In Germany, BMW and Mercedes dealers will now adjust a car's cost based on inflation.
Thanks to high inflation rates globally, BMW, Mercedes, and others, like Kia, are taking serious precautions, only guaranteeing prices for German buyers for up to four months.
Here's an example. Let's say you go to a BMW dealer in Munich. The dealer says the M2 you ordered will cost you $63,200. Eight months later, the car is done, and BMW of Munich had since raised the price of that M2 to $65,000, despite the fact you should have locked in pricing when you ordered the car per EU price protection guidelines. These regulations essentially state that a vehicle must be purchased for an agreed-upon amount outlined in writing by the dealer and the prospective buyer. But if you don't take the adjustment, the contract is now voided. In some cases, German customers are even expected to pay a penalty if they then decide to walk away from the deal.
"We are currently experiencing a dramatic increase in raw material prices, which makes an adjustment of the recommended retail prices unavoidable," says Thomas Djuren, head of Kia Germany.
Now, in the US, the dealer simply tells you, "tough luck." Here in America, these dealers set their own prices, as they aren't actually part of the brand of cars they sell. OEMs may try to step in to prevent egregious markups, as we've seen Ford do, but dealers largely set their own prices for cars.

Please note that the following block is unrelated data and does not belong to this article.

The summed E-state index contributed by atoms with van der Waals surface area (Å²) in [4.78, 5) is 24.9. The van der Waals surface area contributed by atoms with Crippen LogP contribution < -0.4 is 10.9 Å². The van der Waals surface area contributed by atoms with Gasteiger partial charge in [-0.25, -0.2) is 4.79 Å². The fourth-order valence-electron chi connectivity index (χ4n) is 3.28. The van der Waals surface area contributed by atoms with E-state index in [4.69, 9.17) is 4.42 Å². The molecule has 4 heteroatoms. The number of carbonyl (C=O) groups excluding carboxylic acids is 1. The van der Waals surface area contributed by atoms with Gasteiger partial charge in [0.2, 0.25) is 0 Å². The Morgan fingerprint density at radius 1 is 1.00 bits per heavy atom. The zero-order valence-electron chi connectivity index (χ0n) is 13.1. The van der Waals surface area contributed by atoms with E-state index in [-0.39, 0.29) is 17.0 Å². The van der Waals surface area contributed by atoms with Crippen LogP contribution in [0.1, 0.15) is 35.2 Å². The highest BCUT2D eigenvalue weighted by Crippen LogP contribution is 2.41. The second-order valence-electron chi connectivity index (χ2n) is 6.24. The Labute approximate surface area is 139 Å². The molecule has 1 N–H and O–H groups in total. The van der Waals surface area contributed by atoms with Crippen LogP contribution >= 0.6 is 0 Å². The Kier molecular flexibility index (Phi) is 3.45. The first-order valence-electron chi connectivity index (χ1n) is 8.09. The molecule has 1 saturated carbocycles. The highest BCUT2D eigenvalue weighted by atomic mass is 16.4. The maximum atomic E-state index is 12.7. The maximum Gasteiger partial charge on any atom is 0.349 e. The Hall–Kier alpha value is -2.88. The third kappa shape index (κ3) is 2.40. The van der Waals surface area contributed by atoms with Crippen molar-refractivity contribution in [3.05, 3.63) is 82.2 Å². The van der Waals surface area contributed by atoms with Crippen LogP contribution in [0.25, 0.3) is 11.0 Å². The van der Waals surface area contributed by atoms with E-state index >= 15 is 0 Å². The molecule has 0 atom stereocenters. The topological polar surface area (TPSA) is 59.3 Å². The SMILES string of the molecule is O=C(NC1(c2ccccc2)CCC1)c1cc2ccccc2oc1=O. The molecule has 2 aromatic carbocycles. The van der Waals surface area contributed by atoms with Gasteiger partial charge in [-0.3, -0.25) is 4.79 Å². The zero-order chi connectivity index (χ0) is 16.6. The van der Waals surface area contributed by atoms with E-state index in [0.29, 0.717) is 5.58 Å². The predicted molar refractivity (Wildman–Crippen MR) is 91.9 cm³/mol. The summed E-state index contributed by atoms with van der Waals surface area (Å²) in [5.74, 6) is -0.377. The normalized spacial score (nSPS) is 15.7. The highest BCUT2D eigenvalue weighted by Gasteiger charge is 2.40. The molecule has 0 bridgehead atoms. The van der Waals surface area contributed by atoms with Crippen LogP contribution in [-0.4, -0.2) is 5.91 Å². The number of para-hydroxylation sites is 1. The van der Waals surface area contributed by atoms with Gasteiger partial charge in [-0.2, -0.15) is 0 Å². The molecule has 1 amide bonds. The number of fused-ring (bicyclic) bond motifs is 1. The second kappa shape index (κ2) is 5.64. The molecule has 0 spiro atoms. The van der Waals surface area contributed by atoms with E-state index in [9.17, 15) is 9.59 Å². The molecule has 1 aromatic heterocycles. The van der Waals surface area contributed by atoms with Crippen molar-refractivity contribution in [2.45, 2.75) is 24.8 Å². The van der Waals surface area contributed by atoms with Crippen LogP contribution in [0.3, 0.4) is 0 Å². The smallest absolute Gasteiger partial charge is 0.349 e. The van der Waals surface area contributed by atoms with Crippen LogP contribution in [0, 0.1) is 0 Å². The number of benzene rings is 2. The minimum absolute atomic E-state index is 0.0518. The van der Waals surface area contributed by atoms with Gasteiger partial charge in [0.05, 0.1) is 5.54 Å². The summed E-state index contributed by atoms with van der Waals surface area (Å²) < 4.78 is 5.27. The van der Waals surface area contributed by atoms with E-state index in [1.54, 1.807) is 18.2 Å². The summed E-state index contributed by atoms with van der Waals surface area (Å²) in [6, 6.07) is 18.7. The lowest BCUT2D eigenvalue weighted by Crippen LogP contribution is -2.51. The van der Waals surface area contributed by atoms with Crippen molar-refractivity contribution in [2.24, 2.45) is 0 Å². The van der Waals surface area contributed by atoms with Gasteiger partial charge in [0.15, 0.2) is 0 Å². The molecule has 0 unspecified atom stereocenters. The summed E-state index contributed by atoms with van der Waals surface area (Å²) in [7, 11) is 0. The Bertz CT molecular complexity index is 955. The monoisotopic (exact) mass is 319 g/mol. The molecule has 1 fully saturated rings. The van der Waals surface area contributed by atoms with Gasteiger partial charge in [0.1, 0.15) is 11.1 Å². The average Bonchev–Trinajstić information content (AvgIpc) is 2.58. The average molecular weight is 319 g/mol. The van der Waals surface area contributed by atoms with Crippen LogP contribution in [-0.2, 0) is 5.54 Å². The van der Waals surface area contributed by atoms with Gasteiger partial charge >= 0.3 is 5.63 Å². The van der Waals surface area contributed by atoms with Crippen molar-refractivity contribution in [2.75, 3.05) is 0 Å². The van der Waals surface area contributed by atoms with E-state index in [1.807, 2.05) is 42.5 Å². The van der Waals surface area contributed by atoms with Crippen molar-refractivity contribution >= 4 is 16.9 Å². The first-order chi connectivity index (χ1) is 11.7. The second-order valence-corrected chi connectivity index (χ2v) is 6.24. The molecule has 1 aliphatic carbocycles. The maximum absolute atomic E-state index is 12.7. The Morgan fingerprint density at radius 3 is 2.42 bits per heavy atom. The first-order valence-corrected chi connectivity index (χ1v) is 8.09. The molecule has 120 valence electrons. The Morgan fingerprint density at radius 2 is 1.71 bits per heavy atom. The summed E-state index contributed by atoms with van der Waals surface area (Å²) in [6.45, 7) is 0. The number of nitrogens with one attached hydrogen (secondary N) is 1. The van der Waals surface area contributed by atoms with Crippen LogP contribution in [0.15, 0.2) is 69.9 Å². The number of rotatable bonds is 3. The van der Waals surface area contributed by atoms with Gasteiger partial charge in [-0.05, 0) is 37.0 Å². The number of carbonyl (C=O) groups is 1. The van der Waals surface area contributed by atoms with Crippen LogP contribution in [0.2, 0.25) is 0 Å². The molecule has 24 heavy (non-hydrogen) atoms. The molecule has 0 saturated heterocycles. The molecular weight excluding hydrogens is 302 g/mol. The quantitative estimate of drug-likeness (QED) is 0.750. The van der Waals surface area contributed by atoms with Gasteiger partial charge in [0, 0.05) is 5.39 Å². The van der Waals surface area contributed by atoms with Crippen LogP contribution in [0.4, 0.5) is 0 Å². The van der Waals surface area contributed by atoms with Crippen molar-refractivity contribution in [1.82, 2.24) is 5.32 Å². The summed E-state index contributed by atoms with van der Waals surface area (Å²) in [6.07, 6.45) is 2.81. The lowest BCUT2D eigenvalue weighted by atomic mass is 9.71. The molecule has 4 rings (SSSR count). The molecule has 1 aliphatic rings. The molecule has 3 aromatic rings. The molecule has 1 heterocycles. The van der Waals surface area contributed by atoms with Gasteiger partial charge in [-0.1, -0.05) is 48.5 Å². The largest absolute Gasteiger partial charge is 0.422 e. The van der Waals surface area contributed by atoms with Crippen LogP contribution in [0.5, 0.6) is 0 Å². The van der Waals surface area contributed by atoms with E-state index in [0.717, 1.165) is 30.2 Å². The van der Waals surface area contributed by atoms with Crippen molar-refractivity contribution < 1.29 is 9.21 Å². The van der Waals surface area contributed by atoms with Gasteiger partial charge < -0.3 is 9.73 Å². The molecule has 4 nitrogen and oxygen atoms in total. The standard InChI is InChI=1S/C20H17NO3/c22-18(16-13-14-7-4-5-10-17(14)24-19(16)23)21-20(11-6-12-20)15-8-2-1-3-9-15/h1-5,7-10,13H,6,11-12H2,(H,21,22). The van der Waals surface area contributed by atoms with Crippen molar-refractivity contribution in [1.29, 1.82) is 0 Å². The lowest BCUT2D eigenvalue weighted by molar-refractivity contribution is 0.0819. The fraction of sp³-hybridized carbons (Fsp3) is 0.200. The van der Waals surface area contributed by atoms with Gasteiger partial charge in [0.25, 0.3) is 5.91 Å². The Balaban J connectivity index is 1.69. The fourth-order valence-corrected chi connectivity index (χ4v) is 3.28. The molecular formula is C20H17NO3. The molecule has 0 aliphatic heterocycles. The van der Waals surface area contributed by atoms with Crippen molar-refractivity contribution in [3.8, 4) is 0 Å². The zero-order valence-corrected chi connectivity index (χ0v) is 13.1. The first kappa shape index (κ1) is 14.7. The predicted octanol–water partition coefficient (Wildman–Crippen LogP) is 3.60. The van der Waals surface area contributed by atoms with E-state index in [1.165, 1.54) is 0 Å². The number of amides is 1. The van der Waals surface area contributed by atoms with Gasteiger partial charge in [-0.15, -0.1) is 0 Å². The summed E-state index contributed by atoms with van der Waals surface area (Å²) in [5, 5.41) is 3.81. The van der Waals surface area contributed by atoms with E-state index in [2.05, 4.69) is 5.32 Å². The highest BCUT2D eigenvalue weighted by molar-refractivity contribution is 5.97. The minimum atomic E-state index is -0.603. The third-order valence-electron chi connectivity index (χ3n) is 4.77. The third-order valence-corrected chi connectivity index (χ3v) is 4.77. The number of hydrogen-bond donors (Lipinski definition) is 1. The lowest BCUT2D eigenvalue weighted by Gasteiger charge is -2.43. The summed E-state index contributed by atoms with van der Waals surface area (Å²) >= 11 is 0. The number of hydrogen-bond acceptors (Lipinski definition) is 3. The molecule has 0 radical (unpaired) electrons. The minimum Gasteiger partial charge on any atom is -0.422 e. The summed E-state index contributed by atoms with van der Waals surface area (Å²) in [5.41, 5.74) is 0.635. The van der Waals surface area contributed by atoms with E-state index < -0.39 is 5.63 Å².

Per German news outlet Automobilwoche, brands are engaging in the practice, meaning your Mercedes GLS, VW Golf, or Kia Sorento could increase in price after you've finalized things at a dealer too. Over in Europe, rising inflation rates are even worse than in America. In Germany, inflation is running north of 10%. It's just as high in the UK, too. Here in the US, inflation has "only" hit upwards of 8%, though rates continue to rise here.
BMW says it will contractually guarantee our private customers the vehicle price if, when the vehicle is purchased, there is a maximum of four months between the date of the purchase agreement and the confirmed delivery date."
Mercedes has something similar to say: "The purchase price changes in the same proportion as the list prices change up to the date of delivery."
There is a strange loophole, especially if you're reading this as an American. The price increases are from the OEMs. However, due to German law, dealers can choose whether or not they pass these price increases on to consumers.
Volkswagen has another solution. If a delivery date is specified when buying a VW, the brand's customers will have their traditional level of price protection in place. However, if a dealer doesn't have the model on the lot or must place an order for it, VW will behave the same way as BMW or Mercedes.
Kia's policy is the kindest thus far, promising fixed prices for German buyers for up to seven months before it makes adjustments. "I am convinced that our customers can understand this inevitable step," Djuren said.
As of now, it's not clear to what degree this pricing strategy will come to America, if at all. Here, dealers are free to set pricing as they please, so in many ways, the strategy is already in place. BMW has also confirmed it will not bring this strategy Stateside for the aforementioned reasons.